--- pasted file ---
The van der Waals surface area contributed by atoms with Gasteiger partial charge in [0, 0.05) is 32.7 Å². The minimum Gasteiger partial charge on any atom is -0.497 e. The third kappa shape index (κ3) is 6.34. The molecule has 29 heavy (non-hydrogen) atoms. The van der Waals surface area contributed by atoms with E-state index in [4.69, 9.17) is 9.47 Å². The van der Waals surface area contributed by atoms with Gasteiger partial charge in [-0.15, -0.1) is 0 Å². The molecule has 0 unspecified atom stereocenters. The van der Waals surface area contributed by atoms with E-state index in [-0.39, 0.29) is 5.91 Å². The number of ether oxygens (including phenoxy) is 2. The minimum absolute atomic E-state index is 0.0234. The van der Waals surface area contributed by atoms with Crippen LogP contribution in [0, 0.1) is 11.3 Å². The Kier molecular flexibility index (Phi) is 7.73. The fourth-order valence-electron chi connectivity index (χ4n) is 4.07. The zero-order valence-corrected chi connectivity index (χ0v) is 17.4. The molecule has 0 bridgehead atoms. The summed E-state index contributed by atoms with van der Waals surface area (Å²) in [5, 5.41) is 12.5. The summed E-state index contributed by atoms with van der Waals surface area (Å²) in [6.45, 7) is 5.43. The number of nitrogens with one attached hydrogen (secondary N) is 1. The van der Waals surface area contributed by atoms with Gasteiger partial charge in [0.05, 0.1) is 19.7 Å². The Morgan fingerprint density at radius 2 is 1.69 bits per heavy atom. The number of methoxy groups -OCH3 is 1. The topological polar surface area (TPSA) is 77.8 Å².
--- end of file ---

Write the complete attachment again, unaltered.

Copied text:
The van der Waals surface area contributed by atoms with Gasteiger partial charge in [0, 0.05) is 32.7 Å². The minimum Gasteiger partial charge on any atom is -0.497 e. The third kappa shape index (κ3) is 6.34. The molecule has 29 heavy (non-hydrogen) atoms. The van der Waals surface area contributed by atoms with E-state index in [4.69, 9.17) is 9.47 Å². The van der Waals surface area contributed by atoms with Gasteiger partial charge in [-0.15, -0.1) is 0 Å². The molecule has 0 unspecified atom stereocenters. The van der Waals surface area contributed by atoms with E-state index in [-0.39, 0.29) is 5.91 Å². The number of ether oxygens (including phenoxy) is 2. The minimum absolute atomic E-state index is 0.0234. The van der Waals surface area contributed by atoms with Crippen LogP contribution in [0, 0.1) is 11.3 Å². The Kier molecular flexibility index (Phi) is 7.73. The fourth-order valence-electron chi connectivity index (χ4n) is 4.07. The zero-order valence-corrected chi connectivity index (χ0v) is 17.4. The molecule has 0 bridgehead atoms. The summed E-state index contributed by atoms with van der Waals surface area (Å²) in [5, 5.41) is 12.5. The summed E-state index contributed by atoms with van der Waals surface area (Å²) in [6.45, 7) is 5.43. The number of nitrogens with one attached hydrogen (secondary N) is 1. The van der Waals surface area contributed by atoms with Gasteiger partial charge in [0.05, 0.1) is 19.7 Å². The Morgan fingerprint density at radius 2 is 1.69 bits per heavy atom. The number of methoxy groups -OCH3 is 1. The topological polar surface area (TPSA) is 77.8 Å².